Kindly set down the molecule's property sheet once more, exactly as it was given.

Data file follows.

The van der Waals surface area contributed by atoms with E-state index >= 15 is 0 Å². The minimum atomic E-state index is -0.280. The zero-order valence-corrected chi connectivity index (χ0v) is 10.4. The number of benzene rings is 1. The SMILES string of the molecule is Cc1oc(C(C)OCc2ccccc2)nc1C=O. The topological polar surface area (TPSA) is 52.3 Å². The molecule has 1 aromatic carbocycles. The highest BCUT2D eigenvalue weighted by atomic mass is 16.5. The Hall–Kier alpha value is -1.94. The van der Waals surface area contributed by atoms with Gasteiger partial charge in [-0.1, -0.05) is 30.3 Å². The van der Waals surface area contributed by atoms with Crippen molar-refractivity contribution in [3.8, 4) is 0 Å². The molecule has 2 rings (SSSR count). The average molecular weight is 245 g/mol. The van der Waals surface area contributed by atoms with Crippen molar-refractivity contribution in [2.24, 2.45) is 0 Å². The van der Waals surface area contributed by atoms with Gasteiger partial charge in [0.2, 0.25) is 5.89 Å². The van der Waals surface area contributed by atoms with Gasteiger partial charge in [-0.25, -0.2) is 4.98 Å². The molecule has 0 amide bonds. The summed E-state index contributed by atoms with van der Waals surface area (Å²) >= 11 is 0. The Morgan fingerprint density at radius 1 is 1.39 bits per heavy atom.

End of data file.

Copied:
The van der Waals surface area contributed by atoms with E-state index >= 15 is 0 Å². The minimum atomic E-state index is -0.280. The zero-order valence-corrected chi connectivity index (χ0v) is 10.4. The number of benzene rings is 1. The SMILES string of the molecule is Cc1oc(C(C)OCc2ccccc2)nc1C=O. The topological polar surface area (TPSA) is 52.3 Å². The molecule has 1 aromatic carbocycles. The highest BCUT2D eigenvalue weighted by atomic mass is 16.5. The Hall–Kier alpha value is -1.94. The van der Waals surface area contributed by atoms with Gasteiger partial charge in [-0.1, -0.05) is 30.3 Å². The van der Waals surface area contributed by atoms with Crippen molar-refractivity contribution in [3.8, 4) is 0 Å². The molecule has 2 rings (SSSR count). The average molecular weight is 245 g/mol. The van der Waals surface area contributed by atoms with Crippen molar-refractivity contribution in [2.24, 2.45) is 0 Å². The van der Waals surface area contributed by atoms with Gasteiger partial charge in [0.2, 0.25) is 5.89 Å². The van der Waals surface area contributed by atoms with Gasteiger partial charge in [-0.25, -0.2) is 4.98 Å². The molecule has 0 amide bonds. The summed E-state index contributed by atoms with van der Waals surface area (Å²) >= 11 is 0. The Morgan fingerprint density at radius 1 is 1.39 bits per heavy atom.